Bookmark

Save Me

Please sign in to view your Saves

Green fingers: October garden tips

Hmmm, you’ve reached an older feature - let’s get you up to date! Read our latest Gardening features here.

Richard Key has over 30 years in the landscape industry and is a Fellow of the Society of Garden Designers. He’s created medal-winning gardens at both Chelsea and Hampton Court Shows and is author of several books including ‘Family Garden’. He also happens to live locally which is handy for us on Muddy Stilettos! Here are his expert tips on how to tame your garden this month. 

richardkey-199-150x187

Bulb Planting

tulips
This is the month when you can start bulb planting to give those golden swathes of daffodils which herald the beginning of Spring. If you can plant in bold natural clumps rather than in rows like soldiers, then the result will be far more rewarding and I also think that daffodils always look more effective when growing in the longer grass of orchards or woodland dells rather than in shrub beds or amongst ornamental planting. Scatter the bulbs on the grass and plant them where they fall. You can buy bulb planters which are a bit like spades but with a hollow cone on the end which digs out a core of soil to the right depth. Place the bulb in the hole and replace the soil core, then tread down to firm the ground over the bulb.

 

Feed the lawn

OLYMPUS DIGITAL CAMERA
Applying an Autumn lawn feed will help keep the grass roots strong throughout the Winter so that the lawn will be ready to grow away vigorously next year. You can buy Autumn lawn fertiliser from garden centres where you can also pick up a handy fertiliser spreader too. The spreader will be set to broadcast the fertiliser at the correct rate per sq metre which is a lot simpler and more accurate than you trying to do this by hand. Once you’ve tipped the fertiliser into the spreader, then just walk up and down the lawn as you do when cutting the grass, making sure that you overlap each pass to ensure that no strips of lawn are missed.

 

Veg growing!

onions
In your veggie garden, this is a good time to plant out onion sets (immature onions ) – a far easier process than trying to grow from seed. Onions will grow best on well-drained soil that you can improve by adding compost or well-rotted manure. An additional fertiliser like growmore will also be beneficial. You need to plant the sets at about 2cm deep and 100cm apart with the rows at 20cm spacings. Simple as that!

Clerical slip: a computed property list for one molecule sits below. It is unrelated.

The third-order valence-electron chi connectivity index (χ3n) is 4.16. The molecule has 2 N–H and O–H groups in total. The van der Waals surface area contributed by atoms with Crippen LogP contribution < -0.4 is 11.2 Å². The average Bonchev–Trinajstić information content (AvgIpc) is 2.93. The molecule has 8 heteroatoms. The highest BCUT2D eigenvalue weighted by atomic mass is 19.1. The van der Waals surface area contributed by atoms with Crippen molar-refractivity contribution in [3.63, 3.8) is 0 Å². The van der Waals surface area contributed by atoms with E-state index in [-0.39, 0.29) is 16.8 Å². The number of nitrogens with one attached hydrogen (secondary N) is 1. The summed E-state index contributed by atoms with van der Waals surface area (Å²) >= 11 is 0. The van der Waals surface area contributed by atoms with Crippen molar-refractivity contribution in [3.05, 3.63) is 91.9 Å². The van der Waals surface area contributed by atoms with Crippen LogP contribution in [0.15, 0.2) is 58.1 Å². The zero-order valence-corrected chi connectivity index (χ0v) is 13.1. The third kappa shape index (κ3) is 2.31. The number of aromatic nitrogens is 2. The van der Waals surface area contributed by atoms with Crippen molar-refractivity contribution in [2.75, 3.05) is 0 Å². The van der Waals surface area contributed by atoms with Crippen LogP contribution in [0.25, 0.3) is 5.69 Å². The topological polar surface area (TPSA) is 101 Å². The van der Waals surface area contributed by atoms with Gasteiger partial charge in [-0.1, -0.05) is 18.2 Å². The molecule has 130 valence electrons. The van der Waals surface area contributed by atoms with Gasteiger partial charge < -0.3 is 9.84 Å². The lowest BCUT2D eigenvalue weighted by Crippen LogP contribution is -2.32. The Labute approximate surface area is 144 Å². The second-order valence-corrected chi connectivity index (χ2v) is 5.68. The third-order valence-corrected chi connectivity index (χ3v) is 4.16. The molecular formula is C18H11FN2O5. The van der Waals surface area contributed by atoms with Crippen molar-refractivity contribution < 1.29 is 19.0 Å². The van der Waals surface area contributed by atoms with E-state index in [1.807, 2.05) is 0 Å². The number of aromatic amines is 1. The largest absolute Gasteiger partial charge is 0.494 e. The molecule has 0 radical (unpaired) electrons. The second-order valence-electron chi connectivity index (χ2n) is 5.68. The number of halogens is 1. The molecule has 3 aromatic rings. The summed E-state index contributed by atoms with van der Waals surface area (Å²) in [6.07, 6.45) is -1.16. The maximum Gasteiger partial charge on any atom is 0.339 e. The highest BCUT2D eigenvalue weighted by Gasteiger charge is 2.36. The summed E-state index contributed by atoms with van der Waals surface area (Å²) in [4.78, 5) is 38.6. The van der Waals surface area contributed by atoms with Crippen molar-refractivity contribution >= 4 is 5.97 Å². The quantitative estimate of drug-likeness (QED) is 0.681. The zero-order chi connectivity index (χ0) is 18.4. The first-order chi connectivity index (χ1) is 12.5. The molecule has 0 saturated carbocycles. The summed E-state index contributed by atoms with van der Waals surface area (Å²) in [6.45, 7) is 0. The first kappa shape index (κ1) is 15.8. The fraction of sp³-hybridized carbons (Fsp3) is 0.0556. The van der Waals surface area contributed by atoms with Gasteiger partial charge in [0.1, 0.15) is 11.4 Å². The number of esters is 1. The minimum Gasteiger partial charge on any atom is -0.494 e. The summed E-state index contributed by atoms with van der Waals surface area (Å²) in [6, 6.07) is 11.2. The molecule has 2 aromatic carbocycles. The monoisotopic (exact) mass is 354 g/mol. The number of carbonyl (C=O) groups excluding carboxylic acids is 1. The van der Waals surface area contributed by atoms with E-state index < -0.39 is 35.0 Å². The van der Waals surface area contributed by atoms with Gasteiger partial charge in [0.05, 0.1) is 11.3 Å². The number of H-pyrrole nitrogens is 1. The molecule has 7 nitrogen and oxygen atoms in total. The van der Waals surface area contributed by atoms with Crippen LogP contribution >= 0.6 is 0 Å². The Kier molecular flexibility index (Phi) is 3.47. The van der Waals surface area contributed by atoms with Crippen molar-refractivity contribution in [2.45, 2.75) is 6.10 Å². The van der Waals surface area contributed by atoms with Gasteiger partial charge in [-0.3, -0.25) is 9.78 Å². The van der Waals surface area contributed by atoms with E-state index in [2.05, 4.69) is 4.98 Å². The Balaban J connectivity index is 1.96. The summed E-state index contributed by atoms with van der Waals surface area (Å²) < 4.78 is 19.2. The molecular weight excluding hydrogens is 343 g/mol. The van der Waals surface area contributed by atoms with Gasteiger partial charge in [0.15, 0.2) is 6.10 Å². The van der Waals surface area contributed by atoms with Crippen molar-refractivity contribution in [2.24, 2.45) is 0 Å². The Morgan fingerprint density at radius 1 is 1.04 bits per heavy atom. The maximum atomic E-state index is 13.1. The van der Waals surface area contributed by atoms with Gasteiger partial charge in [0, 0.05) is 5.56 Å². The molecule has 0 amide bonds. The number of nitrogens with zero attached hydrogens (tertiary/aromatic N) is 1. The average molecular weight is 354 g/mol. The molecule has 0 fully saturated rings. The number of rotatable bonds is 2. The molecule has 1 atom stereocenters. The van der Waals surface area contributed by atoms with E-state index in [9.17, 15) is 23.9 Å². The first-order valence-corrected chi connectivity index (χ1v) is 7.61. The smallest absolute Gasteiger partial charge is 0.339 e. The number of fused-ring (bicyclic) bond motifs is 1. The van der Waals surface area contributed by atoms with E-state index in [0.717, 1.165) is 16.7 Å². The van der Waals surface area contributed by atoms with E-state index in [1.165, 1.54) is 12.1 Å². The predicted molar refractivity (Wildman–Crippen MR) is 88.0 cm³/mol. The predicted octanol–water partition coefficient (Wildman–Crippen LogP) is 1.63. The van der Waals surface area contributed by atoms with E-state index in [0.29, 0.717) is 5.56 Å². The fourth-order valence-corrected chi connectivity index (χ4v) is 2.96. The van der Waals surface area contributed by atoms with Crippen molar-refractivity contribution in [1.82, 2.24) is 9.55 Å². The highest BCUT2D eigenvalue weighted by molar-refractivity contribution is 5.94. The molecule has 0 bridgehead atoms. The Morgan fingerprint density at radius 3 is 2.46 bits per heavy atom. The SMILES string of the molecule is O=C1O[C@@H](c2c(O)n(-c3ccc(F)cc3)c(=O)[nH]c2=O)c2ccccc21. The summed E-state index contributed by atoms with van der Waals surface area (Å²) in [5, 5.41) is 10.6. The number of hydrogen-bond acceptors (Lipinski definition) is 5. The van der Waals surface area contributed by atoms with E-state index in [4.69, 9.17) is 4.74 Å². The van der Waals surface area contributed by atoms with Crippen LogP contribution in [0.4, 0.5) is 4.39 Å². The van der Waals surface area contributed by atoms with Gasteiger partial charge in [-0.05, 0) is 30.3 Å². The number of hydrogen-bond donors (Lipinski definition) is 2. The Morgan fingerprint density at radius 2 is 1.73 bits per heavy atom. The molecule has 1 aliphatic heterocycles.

garlic_2026875a
And while we’re on the subject of growing, what about having a stab at garlic? It’s easy to do and a bit different. Just break the garlic bulbs out into individual cloves and plant them just below the surface, 15cm apart with about 30cm between the rows. Always buy your  garlic bulbs from a garden centre or online from a nursery. Don’t be tempted to pick up a few bulbs from the supermarket for planting as they’ll probably not be suitable for our climate.

Lay your turf

lawn

October is one of the best months for laying new lawns, as there is usually enough rain to ensure that you don’t have to carry out laborious watering. Prepare the soil with a rotovator or by digging ( if only a small area ) and then rake out to a good level surface. You then need to tread the soil with your heels to firm the ground before carrying out a final, light rake of the surface. Most turf these days is called cultivated turf which means that it’s been grown specifically from a seed mix to form good quality, hard wearing turf for ornamental lawns. You’ll be able to obtain cultivated turf from local turf suppliers or from your garden centre if you only need small quantities.

Lay the first line of turf at one end of the prepared area and then place a scaffold plank on this turf to walk on. This is to spread your weight, as you lay the second row, so that you don’t leave heel marks in the freshly laid turf. Lay the second row tight against the first but with the joints staggered from those in the first row just like in brick work. When all the turf has been laid, a fine mix of sand and soil, or compost, can be brushed in to these joints to help knit the turf together.

You now have an instant and vibrant green lush lawn to enjoy, but do resist the temptation to walk or play on it for three or four weeks until the roots have started to get a grip.

 

 

tagged in

Gardening

Tell us what you think

Your email address will not be published.

* Required
* Required

Little Black Book

The Little Black Book

Our A-Z of the grooviest local businesses to help make your life easier

View the businesses
Home icon Back home

The Urban Guide to the Countryside - Bucks & Oxon